If you're living in an apartment block — especially an older one — chances are you're stuck with a dodgy antenna connection. Digital TV switchover aside, dealing with distributing an antenna signal correctly along finicky coaxial cable to different apartments isn't a simple task — and the end result is that often, apartments and other large buildings don't have great TV reception throughout.
Indoor antennas are the solution to that problem — except they're not especially good. Even more expensive antennas with powered boosters aren't always a sure thing. We've spent a little time with a nifty alternative that we think might come in handy for some — it's called the HD-QUAD. The HD-QUAD antenna, available in A3 and A2 sizes, has a dual-stacked phased-array antenna printed onto a sheet of flexible transparent plastic — so you can stick it in your window, where you'll find the best possible TV signal.
We tried out both sizes; in Sydney's inner west, where the TV signal is strong, we had no problem picking up every channel with 100 per cent signal strength reported. Using the HD-QUAD actually got us a better and more consistent signal — especially on the ABC's suite of digital TV channels — than with the existing roof-mounted antenna and wiring. Our issue with the proper antenna already mounted on the roof isn't its quality, since it's a reasonably new antenna; it's the cabling. Coaxial antenna cabling doesn't handle interference very well, especially when the cable is cheap, and it's entirely possible we've got some in-wall power cables disrupting the antenna's signal.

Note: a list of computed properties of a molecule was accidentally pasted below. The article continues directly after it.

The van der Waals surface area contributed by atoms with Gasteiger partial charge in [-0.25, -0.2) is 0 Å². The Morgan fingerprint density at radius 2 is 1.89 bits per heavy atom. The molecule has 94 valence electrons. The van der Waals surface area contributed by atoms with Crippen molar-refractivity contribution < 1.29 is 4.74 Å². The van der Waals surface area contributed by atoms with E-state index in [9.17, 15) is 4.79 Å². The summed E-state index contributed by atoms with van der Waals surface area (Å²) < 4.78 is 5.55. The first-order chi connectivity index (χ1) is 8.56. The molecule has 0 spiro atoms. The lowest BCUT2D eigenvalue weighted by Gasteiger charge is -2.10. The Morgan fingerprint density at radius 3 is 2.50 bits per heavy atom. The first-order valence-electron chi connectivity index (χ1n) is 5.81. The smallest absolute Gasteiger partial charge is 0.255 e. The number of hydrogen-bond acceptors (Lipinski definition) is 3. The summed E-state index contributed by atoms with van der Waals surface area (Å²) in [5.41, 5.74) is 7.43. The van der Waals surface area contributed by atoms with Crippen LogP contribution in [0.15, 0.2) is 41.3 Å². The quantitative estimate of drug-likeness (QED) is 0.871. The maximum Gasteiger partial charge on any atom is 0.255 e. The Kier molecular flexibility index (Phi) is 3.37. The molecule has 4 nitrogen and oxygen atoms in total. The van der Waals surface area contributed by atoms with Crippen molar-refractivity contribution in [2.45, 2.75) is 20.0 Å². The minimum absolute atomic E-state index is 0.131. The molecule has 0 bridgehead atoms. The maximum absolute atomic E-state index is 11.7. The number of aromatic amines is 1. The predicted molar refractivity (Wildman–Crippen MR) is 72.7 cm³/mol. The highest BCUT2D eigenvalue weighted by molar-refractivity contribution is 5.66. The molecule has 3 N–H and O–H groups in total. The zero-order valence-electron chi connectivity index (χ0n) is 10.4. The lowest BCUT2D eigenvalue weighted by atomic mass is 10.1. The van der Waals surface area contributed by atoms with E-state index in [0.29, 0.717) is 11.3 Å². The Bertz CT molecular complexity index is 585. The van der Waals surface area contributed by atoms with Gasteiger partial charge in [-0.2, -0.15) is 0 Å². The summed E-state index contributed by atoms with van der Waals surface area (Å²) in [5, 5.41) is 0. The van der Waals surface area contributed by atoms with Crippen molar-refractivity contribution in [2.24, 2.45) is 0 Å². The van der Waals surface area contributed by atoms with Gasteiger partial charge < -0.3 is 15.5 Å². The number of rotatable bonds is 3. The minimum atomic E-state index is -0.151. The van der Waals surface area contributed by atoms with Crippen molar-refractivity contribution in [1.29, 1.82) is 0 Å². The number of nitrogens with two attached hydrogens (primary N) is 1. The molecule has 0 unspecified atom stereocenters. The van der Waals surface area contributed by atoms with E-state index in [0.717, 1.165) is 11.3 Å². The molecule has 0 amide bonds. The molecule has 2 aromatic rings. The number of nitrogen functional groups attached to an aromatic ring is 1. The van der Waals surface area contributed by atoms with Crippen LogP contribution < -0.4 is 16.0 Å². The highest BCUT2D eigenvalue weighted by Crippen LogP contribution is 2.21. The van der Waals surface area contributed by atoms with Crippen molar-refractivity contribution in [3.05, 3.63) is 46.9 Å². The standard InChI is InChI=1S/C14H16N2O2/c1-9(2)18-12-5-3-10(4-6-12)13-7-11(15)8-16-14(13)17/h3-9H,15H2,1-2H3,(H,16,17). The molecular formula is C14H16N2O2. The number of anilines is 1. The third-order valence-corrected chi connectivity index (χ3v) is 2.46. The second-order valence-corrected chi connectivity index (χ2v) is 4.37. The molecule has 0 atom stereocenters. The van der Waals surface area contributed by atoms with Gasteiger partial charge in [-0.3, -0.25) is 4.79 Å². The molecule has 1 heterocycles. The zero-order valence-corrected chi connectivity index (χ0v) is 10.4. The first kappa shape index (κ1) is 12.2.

HD-QUAD's antenna came in handy for us in this situation, and it's entirely possible apartment dwellers suffering with poor TV reception could use it as well. At $40, it's not cheap, but it gets the job done. [HD-QUAD]